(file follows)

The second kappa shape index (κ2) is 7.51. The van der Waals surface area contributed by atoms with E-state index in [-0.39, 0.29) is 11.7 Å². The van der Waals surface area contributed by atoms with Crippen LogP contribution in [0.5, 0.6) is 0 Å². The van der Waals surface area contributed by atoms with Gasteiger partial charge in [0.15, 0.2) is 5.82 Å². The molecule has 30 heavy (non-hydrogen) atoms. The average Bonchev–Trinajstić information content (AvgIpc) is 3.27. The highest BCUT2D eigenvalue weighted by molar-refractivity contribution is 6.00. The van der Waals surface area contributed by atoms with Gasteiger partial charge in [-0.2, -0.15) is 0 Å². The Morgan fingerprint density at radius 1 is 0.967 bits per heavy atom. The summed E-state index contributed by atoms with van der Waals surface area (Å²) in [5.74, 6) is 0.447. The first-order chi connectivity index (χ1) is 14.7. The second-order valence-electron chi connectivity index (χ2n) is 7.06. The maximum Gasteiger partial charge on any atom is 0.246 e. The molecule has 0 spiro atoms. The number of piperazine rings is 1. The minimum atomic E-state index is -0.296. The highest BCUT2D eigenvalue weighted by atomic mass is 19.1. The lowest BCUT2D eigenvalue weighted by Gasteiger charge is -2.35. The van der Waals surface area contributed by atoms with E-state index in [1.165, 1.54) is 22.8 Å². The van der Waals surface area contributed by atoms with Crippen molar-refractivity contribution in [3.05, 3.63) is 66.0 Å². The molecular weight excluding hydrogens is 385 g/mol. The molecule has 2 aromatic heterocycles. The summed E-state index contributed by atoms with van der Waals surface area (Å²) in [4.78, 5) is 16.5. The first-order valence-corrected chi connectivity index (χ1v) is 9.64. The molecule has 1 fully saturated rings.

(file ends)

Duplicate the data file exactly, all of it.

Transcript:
The second kappa shape index (κ2) is 7.51. The van der Waals surface area contributed by atoms with E-state index in [-0.39, 0.29) is 11.7 Å². The van der Waals surface area contributed by atoms with Crippen LogP contribution in [0.5, 0.6) is 0 Å². The van der Waals surface area contributed by atoms with Gasteiger partial charge in [0.15, 0.2) is 5.82 Å². The molecule has 30 heavy (non-hydrogen) atoms. The average Bonchev–Trinajstić information content (AvgIpc) is 3.27. The highest BCUT2D eigenvalue weighted by molar-refractivity contribution is 6.00. The van der Waals surface area contributed by atoms with Gasteiger partial charge in [-0.2, -0.15) is 0 Å². The Morgan fingerprint density at radius 1 is 0.967 bits per heavy atom. The summed E-state index contributed by atoms with van der Waals surface area (Å²) in [5.74, 6) is 0.447. The first-order chi connectivity index (χ1) is 14.7. The second-order valence-electron chi connectivity index (χ2n) is 7.06. The maximum Gasteiger partial charge on any atom is 0.246 e. The molecule has 0 spiro atoms. The number of piperazine rings is 1. The minimum atomic E-state index is -0.296. The highest BCUT2D eigenvalue weighted by atomic mass is 19.1. The lowest BCUT2D eigenvalue weighted by Gasteiger charge is -2.35. The van der Waals surface area contributed by atoms with E-state index in [1.165, 1.54) is 22.8 Å². The van der Waals surface area contributed by atoms with Crippen molar-refractivity contribution in [3.05, 3.63) is 66.0 Å². The molecular weight excluding hydrogens is 385 g/mol. The molecule has 2 aromatic heterocycles. The summed E-state index contributed by atoms with van der Waals surface area (Å²) in [4.78, 5) is 16.5. The first-order valence-corrected chi connectivity index (χ1v) is 9.64. The molecule has 1 fully saturated rings.